IN HIS FINAL DAYS before succumbing to malaria in the Amazon rain forest, Charley Breitsprecher, protagonist of Annie Proulx’s latest novel Barkskins, has a bitter epiphany. The exiled heir to the Duke-Breitsprecher lumber fortune writes in his journal:

Nothing in the natural world, no forest, no river, no insect nor leaf has any intrinsic value to men. All is worthless, utterly dispensable unless we discover some benefit to ourselves in it — even the most ardent forest lover thinks this way. Men behave as overlords. They decide what will flourish and what will die. I believe that humankind is evolving into a terrible new species and I am sorry that I am one of them.

Breitsprecher writes these words at the start of the 20th century, though they of course could be penned today. Throughout Barkskins, Proulx asks us to consider how the long story of American social and economic development led us to our present moment of ecological crisis, and also to anticipate the day when the effects of capitalism’s historic affronts to nature will come home to roost.

Once a PhD candidate in history at Concordia University, Proulx decided that a career in academia did not fit her preference for the solitary writer’s life and left the program without completing a dissertation. Yet as she reveals in The Paris Review, the scholarly impulse animates her fiction: “I think the study of history and the marshaling of facts, the comparison of societies and movements and power structures, is far more important to my writing,” she says. “The fringe edges of dissolution and construction of societies. For me, mostly dissolution. Change. How the shape-shifting happens.” Barkskins trains us in this kind of deep historical thought, and demands that, in Proulx’s words, we “think in new ways, on a scale of decades rather than months or a few years. Very frightening stuff.” Deeply impersonal forces animate Proulx’s characters. Through them, Proulx satirizes the hubristic belief that we can swim against history’s rip current without getting sucked under and out to sea.

Barkskins opens in the “dark vast forest, inimical wilderness” of New France, in 1693. Two indentured servants, forester René Sel and Paris street urchin Charles Duquet, enter an inscrutable contract with Monsieur Trépagny, who hopes to establish a vast feudal estate for himself in the New World. Sel and Duquet foresee a forest full of “evergreens taller than cathedrals” with “many edges, like a lace altarpiece,” Trépagny believes it is “infinite […] as a snake swallows its own tail and has no end and no beginning,” and all agree it must be subdued and exploited. Soon after the trio arrives in the New World, Trépagny is dead, Sel is married to a native Mi’kmaq laborer named Mari, and Charles Duquet has escaped to find his fortune in the wilderness.

Ironclad laws of privilege and social mobility structure the Sel and Duquet (soon to be “Duke”) descendants for the next three centuries. René Sel’s progeny, Métis (descendants of mixed indigenous North American and European ancestry) torn between their Mi’kmaq and European identities, are pursued through Maine and Nova Scotia by land-hungry European settlers. The title chapter, “barkskins,” chronicles the Sel family’s slow disappearance into several lumber camps from 1844 to the 1960s in a little under 12 pages, surely a statement about how class bears on historical representation in a novel of this length. Jinot Sel, a great-great-grandson of René’s who we follow through the early 19th century, is a beautifully realized portrayal of indigenous displacement. A “twospirit” boy possessing preternatural tenderness and unbounded energy, Jinot finds himself a tree cutter in Penobscot, an entrepreneur in an axe manufactory, and finally an indentured servant in New Zealand. Jinot survives English settlers’ raids on Mi’kmaq territory, the Great Miramichi Fire in Maine, and an arduous journey across the Pacific, only to end his life in precisely the same station as his ancestor René: a laborer lost in a new world, subject to the will of an affluent overlord. Meanwhile, the Dukes have become Boston socialites, owners of the greatest wine cellars in North America, and pioneers of the deforestation of Michigan and Illinois.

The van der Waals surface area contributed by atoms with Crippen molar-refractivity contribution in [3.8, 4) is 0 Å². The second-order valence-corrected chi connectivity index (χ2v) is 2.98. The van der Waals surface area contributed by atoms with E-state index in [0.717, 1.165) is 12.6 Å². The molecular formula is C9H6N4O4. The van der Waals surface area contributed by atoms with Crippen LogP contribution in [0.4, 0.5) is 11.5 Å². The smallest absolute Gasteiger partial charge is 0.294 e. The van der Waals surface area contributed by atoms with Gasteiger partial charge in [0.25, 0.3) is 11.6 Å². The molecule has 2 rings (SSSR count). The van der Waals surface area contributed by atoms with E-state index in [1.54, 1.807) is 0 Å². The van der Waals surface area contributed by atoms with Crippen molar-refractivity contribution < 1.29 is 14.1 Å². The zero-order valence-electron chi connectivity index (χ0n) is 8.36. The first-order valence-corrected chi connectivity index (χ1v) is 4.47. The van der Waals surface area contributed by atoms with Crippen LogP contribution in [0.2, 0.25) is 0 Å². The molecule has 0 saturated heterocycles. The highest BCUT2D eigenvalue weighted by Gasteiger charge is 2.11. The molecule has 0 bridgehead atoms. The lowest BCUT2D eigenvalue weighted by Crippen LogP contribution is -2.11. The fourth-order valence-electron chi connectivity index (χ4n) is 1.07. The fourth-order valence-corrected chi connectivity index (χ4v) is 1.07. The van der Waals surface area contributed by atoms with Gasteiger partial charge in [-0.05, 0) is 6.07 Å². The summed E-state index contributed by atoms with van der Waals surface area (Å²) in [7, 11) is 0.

This alone makes a discomfiting statement about American life: that decisions made by ancestors some 300 years ago determine our fate in the present, that the “self-made” man or woman of the 21st century, with precious few exceptions, was “made” by ruthless, petty, and avaricious ancestors in the 18th and 19th centuries. We don’t like to admit it, but Proulx forces us to realize it’s true.

By choosing to begin her novel in New France, among aristocrats of the ancien régime and those who wish to be like them, Proulx makes us rethink the usual genealogy of the American novel, which tends to begin with Anglo-American settlers who “make good” once free from the fetters of decrepit, feudal Europe. Proulx likewise re-globalizes American social and economic development, following Charles Duquet from New France to China with the East India Company, then to Amsterdam where he makes a political marriage to Cornelia Roos, the daughter of his business mentor. Given the renewed Sinophobia cropping up in our own time, Proulx’s decision to send Duquet to an already-developed China on a freighter crewed with Dutch sailors “riddled with venereal disease […] laced through with insanities and as stupid as penguins” is telling. (Incidentally, “stupid as penguins” really ought to become a more commonly employed insult.) Proulx seeks to fundamentally alter our understanding of American history, asking us to consider the transnational aspects of New World economic development, the ancient class structures from which that economic development emerged, and the environmental impact of it all.